Lance, Manti Show Why Programmatic Makes Sense

Story 1: A sports blog breaks an incredible story about a star college football linebacker and a not-dead-but-was-thought-to-dead girlfriend. Over a million users flock to the story. Story 2: A struggling cable network scores a confessional interview with a national icon admitting to all sorts of sin. It is streamed to millions.

The common thread to the stories of Manti Te’o and Lance Armstrong is that neither Gawker Media nor OWN made as much as they could off their big moments because they mismanaged their ad sales. Both publications, in essence, lost out because they bet on the speed of humans over the speed of computers.

Deadspin, which broke the incredible story of Te’o and his imaginary girlfriend, was left with its usual slate of advertisers. There was simply no way the advertising demand that its sales force could create could match up with the demand from the flood of attention to the story. By the same token, Oprah Winfrey had the interview of the lifetime with Lance Armstrong. She sensibly streamed the show on, only it didn’t come with any commercials. Apparently the network couldn’t get together deals in time with its partners.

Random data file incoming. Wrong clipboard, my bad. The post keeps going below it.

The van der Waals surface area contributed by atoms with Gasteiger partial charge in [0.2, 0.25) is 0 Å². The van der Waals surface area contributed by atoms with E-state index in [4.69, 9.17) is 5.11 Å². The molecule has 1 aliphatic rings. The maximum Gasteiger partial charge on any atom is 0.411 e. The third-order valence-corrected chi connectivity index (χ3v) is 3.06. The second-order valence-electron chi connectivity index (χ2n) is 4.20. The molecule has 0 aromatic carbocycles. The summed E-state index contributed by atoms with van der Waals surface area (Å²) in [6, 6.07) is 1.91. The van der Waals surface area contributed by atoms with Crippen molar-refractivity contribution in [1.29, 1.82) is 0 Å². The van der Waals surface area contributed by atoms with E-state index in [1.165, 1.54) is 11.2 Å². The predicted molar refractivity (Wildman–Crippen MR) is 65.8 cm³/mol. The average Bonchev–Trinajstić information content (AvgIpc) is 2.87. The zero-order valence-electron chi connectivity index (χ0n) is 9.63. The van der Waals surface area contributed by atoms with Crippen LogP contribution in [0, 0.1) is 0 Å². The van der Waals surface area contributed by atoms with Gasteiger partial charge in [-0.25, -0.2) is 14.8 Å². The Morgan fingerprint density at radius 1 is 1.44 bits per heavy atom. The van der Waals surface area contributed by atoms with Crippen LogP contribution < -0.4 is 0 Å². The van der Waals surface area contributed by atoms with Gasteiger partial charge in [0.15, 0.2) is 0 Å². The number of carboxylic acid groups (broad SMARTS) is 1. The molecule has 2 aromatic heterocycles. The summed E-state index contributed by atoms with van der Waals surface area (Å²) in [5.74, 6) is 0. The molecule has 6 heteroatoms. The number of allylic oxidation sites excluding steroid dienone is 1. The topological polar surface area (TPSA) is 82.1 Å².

Both these instances show why programmatic ad buying has such a growth trajectory. The reason is simple: both instances make no sense. There is far more demand for the attention generated by the Te’o story and the Armstrong story than can be satisfied with a human-to-human process. The idea that humans should handle this via phone calls and faxes is madness. Sales forces have a role to play, a critical one at that, but it’s not in these sort of instances. They’re best left to crafting long-term partnerships with brands.

Publishers with spikes in traffic, which is pretty much everybody, will inevitably turn to computer systems to match that supply with demand. It’s madness to rely on humans instead. Isn’t this what exchanges were made for?

“That is a major limit to only using direct sold,” Triggit CEO Zach Coellius emailed me about Deadspin. “You can never match supply with demand. Impossibly dumb to only do that “

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